Whatever opinions we might have about free trade or protectionism, let’s leave the nation’s founders out of it. An Op-Ed claiming that the “Founding Fathers knew that ‘trade with all parts of the world’ is good” relies on the kind of historical reductionism that is politically fashionable but factually misleading.
It is true that one of the grievances cited in the Declaration of Independence was restrictions on trade. After the outbreak of war in the spring of 1775, for example, the British retaliated by clamping down on colonial commerce by blockading ports and seizing American ships. It is incorrect, however, to suggest that the revolutionaries of 1776 were aspiring free marketers who turned against a mercantilist king and set the nation on a path to a free-trade future. One of the first pieces of legislation passed by the first U.S. Congress in 1789 was a tariff.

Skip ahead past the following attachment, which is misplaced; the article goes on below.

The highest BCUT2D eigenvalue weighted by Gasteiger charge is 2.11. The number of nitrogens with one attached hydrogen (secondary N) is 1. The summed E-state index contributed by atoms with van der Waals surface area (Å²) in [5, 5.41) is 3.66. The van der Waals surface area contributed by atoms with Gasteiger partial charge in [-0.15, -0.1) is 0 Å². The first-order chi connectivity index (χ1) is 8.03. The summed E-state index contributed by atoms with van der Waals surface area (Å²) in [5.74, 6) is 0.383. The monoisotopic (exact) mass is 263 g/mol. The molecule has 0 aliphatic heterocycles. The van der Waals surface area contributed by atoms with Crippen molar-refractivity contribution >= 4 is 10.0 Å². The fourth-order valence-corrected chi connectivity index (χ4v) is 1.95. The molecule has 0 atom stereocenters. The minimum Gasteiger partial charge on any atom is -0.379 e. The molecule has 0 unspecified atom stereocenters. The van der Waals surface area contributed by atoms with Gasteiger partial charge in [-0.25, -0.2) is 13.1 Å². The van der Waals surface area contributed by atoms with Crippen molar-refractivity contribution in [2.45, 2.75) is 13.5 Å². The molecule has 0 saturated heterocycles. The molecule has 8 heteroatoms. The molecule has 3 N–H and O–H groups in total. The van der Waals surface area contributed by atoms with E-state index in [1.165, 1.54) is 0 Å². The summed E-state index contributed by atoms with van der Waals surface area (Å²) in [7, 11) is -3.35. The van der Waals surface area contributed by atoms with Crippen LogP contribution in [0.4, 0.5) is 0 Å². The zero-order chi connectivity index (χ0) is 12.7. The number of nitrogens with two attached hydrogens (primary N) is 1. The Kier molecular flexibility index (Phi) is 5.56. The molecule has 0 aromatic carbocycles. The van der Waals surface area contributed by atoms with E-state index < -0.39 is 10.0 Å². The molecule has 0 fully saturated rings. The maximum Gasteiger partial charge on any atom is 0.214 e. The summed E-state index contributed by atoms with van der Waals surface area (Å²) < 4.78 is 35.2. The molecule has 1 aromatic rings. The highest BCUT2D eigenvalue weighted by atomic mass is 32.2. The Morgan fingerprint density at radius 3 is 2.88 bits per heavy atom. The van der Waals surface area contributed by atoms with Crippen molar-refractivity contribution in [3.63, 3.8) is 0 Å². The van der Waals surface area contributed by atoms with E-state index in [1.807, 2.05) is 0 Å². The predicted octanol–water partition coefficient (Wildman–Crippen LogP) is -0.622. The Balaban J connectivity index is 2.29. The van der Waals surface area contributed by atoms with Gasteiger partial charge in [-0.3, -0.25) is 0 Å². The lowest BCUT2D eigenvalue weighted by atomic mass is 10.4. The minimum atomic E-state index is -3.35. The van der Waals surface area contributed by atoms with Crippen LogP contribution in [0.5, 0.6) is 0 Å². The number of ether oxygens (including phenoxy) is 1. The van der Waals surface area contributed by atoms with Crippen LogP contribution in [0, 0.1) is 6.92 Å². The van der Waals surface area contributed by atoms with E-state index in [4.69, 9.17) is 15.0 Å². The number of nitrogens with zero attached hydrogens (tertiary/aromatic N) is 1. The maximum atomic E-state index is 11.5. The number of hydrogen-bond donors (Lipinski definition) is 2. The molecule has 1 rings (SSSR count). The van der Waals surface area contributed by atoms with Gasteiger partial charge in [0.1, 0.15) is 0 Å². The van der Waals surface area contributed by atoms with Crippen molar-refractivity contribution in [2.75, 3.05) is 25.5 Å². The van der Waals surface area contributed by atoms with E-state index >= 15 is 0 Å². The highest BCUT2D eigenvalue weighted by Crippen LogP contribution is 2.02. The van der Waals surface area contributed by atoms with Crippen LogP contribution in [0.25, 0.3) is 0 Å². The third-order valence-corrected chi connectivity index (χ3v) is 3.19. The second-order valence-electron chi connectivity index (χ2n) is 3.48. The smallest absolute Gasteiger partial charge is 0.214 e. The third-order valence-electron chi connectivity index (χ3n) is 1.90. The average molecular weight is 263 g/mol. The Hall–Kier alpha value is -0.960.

By all means, let’s read up on the declaration and the Constitution. But let’s not superimpose our own economic, political and social assumptions on a different time. We can learn more from the complexity of the challenges faced by our predecessors than from neatly told stories.
Jennifer Moon, Ph.D., Early American History, Bellingham